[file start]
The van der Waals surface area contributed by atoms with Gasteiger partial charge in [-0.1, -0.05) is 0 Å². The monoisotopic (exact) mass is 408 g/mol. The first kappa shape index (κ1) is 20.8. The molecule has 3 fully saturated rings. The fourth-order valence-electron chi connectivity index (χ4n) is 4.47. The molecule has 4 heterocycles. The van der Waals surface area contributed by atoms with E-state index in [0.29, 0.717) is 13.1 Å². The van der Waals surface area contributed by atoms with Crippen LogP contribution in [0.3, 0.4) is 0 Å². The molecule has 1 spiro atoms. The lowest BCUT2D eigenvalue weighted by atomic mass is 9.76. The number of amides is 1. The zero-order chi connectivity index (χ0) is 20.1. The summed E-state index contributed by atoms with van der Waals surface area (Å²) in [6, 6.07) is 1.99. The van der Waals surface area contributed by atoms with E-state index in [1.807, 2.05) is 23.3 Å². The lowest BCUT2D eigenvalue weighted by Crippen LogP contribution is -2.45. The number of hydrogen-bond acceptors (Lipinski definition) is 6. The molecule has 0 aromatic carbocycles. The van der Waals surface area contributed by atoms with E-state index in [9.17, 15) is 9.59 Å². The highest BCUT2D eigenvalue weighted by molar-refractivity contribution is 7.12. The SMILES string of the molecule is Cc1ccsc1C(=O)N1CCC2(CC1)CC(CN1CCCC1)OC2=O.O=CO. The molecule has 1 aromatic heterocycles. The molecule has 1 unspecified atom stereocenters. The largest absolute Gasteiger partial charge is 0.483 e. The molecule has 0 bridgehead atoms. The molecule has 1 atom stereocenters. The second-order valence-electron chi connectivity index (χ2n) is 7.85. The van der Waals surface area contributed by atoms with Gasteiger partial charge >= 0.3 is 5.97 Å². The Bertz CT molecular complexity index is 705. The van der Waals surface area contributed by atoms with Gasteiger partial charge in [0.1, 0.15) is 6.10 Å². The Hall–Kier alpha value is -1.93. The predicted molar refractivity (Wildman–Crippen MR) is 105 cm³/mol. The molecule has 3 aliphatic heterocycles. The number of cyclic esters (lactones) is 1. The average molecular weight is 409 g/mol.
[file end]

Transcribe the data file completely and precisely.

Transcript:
The van der Waals surface area contributed by atoms with Gasteiger partial charge in [-0.1, -0.05) is 0 Å². The monoisotopic (exact) mass is 408 g/mol. The first kappa shape index (κ1) is 20.8. The molecule has 3 fully saturated rings. The fourth-order valence-electron chi connectivity index (χ4n) is 4.47. The molecule has 4 heterocycles. The van der Waals surface area contributed by atoms with E-state index in [0.29, 0.717) is 13.1 Å². The van der Waals surface area contributed by atoms with Crippen LogP contribution in [0.3, 0.4) is 0 Å². The molecule has 1 spiro atoms. The lowest BCUT2D eigenvalue weighted by atomic mass is 9.76. The number of amides is 1. The zero-order chi connectivity index (χ0) is 20.1. The summed E-state index contributed by atoms with van der Waals surface area (Å²) in [6, 6.07) is 1.99. The van der Waals surface area contributed by atoms with E-state index in [1.807, 2.05) is 23.3 Å². The lowest BCUT2D eigenvalue weighted by Crippen LogP contribution is -2.45. The number of hydrogen-bond acceptors (Lipinski definition) is 6. The molecule has 0 aromatic carbocycles. The van der Waals surface area contributed by atoms with E-state index in [9.17, 15) is 9.59 Å². The highest BCUT2D eigenvalue weighted by molar-refractivity contribution is 7.12. The SMILES string of the molecule is Cc1ccsc1C(=O)N1CCC2(CC1)CC(CN1CCCC1)OC2=O.O=CO. The molecule has 1 aromatic heterocycles. The molecule has 1 unspecified atom stereocenters. The largest absolute Gasteiger partial charge is 0.483 e. The molecule has 0 bridgehead atoms. The molecule has 1 atom stereocenters. The second-order valence-electron chi connectivity index (χ2n) is 7.85. The van der Waals surface area contributed by atoms with Gasteiger partial charge >= 0.3 is 5.97 Å². The Bertz CT molecular complexity index is 705. The van der Waals surface area contributed by atoms with Gasteiger partial charge in [0.1, 0.15) is 6.10 Å². The Hall–Kier alpha value is -1.93. The predicted molar refractivity (Wildman–Crippen MR) is 105 cm³/mol. The molecule has 3 aliphatic heterocycles. The number of cyclic esters (lactones) is 1. The average molecular weight is 409 g/mol.